The result is that caste tensions are now seeping into schools, with even children developing a strong sense of caste identity. The manner in which these tensions develop and spill over into violence is revealing of how deep-rooted the problem of caste is in the country, and of just how challenging it is to try and tackle it.

The prominent castes in southern Tamil Nadu are the Nadars, a Backward Class community, and the Thevars, also a Backward Class community, which is divided into three subcategories – Agamudaiyar, Kallars and Maravars. (Of these three, the Kallars and Maravars are significantly disadvantaged groups – both were previously classified as “criminal” and were subsequently denotified.) The three main Scheduled Caste communities in this region are Paraiyars, Arunthathiyars and Pallars.

According to responses to Right to Information Act applications filed by Evidence, an NGO based in Madurai, 300 murders were registered in the state between January 2016 and December 2020, under the provisions of the Scheduled Castes and Scheduled Tribes (Prevention of Atrocities) Amendment Act, 2015. In one particularly violent period, in September 2021, four beheadings were reported in a span of ten days in southern Tamil Nadu – most of the incidents involved members of the Thevar community and Scheduled Castes.

This violence is also mirrored in a rise in tensions between schoolchildren.

“What students see in their homes and neighbourhoods, they replicate in their school as well,” said Rani, the social worker. “Where else will children learn these things?”

Bharathan, who noticed that many school children had begun wearing caste threads, petitioned the National Human Rights Commission in 2015, seeking its intervention in the matter. That same year, the Commission issued a notice to the Tamil Nadu government, directing it to look into the issue of caste threads and other caste markers among school students in Tirunelveli. Four years later, a 2018 trainee batch of IAS officers appealed to the Tamil Nadu government, seeking its intervention in the matter of caste threads. The subject had come up for discussion during a training session, following which the batch decided to make the representation. In 2019, the Tamil Nadu government issued a circular banning the wearing of the threads, and directing authorities to identify and crack down on schools where they were being worn.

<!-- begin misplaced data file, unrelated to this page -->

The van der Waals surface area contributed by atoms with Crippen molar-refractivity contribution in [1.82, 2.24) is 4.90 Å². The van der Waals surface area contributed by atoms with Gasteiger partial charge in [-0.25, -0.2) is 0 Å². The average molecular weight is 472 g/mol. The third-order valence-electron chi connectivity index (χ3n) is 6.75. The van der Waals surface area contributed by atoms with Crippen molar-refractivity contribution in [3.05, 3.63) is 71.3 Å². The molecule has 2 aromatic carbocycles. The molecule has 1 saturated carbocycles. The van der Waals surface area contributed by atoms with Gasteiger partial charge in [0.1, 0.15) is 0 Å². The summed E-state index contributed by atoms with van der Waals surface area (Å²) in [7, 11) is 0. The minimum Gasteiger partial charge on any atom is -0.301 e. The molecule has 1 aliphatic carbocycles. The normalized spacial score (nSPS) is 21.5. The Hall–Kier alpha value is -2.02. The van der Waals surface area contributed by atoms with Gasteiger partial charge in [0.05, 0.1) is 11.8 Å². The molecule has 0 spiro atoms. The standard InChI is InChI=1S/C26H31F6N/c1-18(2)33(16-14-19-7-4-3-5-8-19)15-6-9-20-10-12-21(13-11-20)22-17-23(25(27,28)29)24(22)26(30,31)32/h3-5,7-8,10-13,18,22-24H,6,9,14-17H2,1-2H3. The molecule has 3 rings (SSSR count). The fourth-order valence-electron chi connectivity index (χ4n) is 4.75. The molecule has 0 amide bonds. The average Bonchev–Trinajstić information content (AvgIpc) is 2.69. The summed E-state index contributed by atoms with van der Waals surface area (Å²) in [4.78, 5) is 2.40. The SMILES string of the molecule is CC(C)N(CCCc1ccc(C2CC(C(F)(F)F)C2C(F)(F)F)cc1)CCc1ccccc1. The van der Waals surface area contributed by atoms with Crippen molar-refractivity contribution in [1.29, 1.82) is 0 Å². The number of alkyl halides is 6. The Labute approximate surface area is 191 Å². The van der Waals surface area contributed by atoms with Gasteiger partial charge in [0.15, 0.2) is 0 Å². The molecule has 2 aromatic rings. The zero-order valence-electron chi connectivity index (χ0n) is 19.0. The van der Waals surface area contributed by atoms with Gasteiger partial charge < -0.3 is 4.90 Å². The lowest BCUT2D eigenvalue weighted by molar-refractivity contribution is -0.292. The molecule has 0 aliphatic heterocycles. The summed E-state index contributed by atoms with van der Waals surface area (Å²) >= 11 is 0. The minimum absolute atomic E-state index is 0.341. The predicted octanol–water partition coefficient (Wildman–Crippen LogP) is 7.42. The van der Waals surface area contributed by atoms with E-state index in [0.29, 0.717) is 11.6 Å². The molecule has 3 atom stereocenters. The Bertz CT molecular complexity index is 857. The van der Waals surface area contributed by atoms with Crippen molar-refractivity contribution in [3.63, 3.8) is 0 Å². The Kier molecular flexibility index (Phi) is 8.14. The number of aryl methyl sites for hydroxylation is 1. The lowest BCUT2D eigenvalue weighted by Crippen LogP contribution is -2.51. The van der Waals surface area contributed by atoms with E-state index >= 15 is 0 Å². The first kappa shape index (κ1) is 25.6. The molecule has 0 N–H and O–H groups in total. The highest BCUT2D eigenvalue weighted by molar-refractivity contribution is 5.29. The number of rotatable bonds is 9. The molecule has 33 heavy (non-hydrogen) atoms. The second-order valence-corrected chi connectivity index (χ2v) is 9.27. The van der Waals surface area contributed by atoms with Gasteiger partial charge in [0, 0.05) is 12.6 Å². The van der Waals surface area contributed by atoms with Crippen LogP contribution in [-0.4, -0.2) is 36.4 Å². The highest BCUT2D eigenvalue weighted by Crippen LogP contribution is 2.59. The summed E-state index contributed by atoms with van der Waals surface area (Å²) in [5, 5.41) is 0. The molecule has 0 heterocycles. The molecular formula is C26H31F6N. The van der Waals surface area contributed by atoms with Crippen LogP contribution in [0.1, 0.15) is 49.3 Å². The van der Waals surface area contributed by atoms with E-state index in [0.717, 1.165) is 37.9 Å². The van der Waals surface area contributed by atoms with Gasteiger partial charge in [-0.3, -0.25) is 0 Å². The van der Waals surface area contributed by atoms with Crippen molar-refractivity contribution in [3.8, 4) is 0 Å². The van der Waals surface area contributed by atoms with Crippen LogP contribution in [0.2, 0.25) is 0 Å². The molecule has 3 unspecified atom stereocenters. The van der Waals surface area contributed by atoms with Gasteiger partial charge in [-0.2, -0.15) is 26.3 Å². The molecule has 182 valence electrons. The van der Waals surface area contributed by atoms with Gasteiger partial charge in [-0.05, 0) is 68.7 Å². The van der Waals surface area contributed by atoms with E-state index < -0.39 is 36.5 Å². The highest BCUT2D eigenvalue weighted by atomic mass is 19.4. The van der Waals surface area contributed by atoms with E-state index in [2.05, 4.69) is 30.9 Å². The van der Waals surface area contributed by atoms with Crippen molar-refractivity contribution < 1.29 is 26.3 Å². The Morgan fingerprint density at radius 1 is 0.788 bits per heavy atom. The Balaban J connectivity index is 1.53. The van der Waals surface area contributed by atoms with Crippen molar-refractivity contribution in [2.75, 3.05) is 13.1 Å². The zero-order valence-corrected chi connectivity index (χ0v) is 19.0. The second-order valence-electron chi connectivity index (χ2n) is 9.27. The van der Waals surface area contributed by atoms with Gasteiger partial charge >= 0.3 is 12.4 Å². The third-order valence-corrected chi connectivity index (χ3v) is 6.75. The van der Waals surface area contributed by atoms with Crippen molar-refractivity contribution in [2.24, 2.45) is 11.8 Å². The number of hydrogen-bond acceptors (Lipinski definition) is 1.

A flag of the Pallar community, a Scheduled Caste communty, in Gopalasamudram village. The assertion of Scheduled Caste groups of their identities has led to resentment among other communities.

The BJP leader H Raja called the move “anti-Hindu” and condemned the circular. The next day, the then education minister K Sengottaiyan, of the AIADMK government, which was an ally of the Bharatiya Janata Party at the Centre, did a U-turn and claimed that it had been issued without his permission. A day later, he backtracked. The Hindu reported him as saying: “Necessary action will be taken if complaints are received in this regard.”

Bharathan explained that the interventions have had little impact. “Students continued to wear the caste thread,” he said. “In some instances, teachers who are casteist allowed it to continue, in others, the administration simply failed to implement the rule.”

Those teachers who are trying to enforce the rule struggle to discipline students who are determined to display caste markers.

At around 1.30 pm on a Thursday, high school students of a government school in the village of Nadakallur in Tirunelveli strolled out of their classrooms after an exam. Outside at the gates, on the busy highway on which the school was located, middle school students waited to be let in for their exam. As I stood at the gate, speaking to a physical education teacher, he pointed out a student who had one palm wrapped around the wrist of his other hand. “See, he knows we’re watching so he’s trying to hide the caste thread,” the teacher said. That student slipped away but the teacher managed to stop another student and make him wipe out the bottu on his head.

A school in Nadakallur. Though authorities have issued instructions to students not to wear caste threads, many continue to do so. On the ground, teachers struggle to enforce the rules.

“It’s not easy,” the teacher confessed. “When I ask them to remove it, they do it immediately but the minute I turn away, they put it back on.”

Many teachers said that social media had had a role to play in reigniting children’s feelings of caste pride, often referred to as “jaati veri”, in Tamil, which literally translates to “caste mania”. Caste pages and caste-related videos on YouTube were contributing to this mania, teachers told me.